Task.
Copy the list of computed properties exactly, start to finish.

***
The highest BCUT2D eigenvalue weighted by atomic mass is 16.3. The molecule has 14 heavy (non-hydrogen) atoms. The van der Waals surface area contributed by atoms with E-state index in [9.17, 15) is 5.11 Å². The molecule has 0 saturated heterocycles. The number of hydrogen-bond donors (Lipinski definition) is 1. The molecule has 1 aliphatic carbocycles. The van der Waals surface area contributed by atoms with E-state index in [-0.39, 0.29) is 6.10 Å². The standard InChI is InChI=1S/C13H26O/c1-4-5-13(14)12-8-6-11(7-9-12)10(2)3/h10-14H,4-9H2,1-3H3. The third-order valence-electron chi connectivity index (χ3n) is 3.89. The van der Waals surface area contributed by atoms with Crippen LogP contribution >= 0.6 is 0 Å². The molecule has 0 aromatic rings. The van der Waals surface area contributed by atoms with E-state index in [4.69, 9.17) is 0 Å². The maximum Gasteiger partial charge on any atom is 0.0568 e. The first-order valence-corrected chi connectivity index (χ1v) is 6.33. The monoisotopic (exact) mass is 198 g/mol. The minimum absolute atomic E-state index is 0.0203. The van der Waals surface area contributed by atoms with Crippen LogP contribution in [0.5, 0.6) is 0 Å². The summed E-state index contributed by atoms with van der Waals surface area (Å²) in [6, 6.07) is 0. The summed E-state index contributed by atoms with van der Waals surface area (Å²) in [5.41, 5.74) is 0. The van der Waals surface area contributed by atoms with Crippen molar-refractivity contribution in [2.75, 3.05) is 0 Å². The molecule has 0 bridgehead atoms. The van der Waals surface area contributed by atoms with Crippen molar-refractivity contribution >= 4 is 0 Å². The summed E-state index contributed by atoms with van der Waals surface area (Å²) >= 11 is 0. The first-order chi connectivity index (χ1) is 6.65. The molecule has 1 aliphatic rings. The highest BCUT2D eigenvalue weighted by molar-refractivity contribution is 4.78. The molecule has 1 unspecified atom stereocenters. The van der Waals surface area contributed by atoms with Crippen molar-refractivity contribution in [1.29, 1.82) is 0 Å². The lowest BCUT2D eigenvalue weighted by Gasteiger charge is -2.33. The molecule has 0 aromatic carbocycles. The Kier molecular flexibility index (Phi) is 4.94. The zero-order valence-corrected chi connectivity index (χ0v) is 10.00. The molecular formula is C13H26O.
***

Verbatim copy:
The highest BCUT2D eigenvalue weighted by atomic mass is 16.3. The molecule has 14 heavy (non-hydrogen) atoms. The van der Waals surface area contributed by atoms with E-state index in [9.17, 15) is 5.11 Å². The molecule has 0 saturated heterocycles. The number of hydrogen-bond donors (Lipinski definition) is 1. The molecule has 1 aliphatic carbocycles. The van der Waals surface area contributed by atoms with E-state index in [-0.39, 0.29) is 6.10 Å². The standard InChI is InChI=1S/C13H26O/c1-4-5-13(14)12-8-6-11(7-9-12)10(2)3/h10-14H,4-9H2,1-3H3. The third-order valence-electron chi connectivity index (χ3n) is 3.89. The van der Waals surface area contributed by atoms with Crippen LogP contribution >= 0.6 is 0 Å². The molecule has 0 aromatic rings. The van der Waals surface area contributed by atoms with E-state index in [4.69, 9.17) is 0 Å². The maximum Gasteiger partial charge on any atom is 0.0568 e. The first-order valence-corrected chi connectivity index (χ1v) is 6.33. The monoisotopic (exact) mass is 198 g/mol. The minimum absolute atomic E-state index is 0.0203. The van der Waals surface area contributed by atoms with Crippen LogP contribution in [0.5, 0.6) is 0 Å². The summed E-state index contributed by atoms with van der Waals surface area (Å²) in [6, 6.07) is 0. The summed E-state index contributed by atoms with van der Waals surface area (Å²) in [5.41, 5.74) is 0. The van der Waals surface area contributed by atoms with Crippen molar-refractivity contribution in [2.75, 3.05) is 0 Å². The molecule has 0 bridgehead atoms. The van der Waals surface area contributed by atoms with Crippen molar-refractivity contribution >= 4 is 0 Å². The summed E-state index contributed by atoms with van der Waals surface area (Å²) >= 11 is 0. The first-order chi connectivity index (χ1) is 6.65. The molecule has 1 aliphatic rings. The highest BCUT2D eigenvalue weighted by molar-refractivity contribution is 4.78. The molecule has 1 unspecified atom stereocenters. The van der Waals surface area contributed by atoms with Crippen molar-refractivity contribution in [1.29, 1.82) is 0 Å². The lowest BCUT2D eigenvalue weighted by Gasteiger charge is -2.33. The molecule has 0 aromatic carbocycles. The Kier molecular flexibility index (Phi) is 4.94. The zero-order valence-corrected chi connectivity index (χ0v) is 10.00. The molecular formula is C13H26O.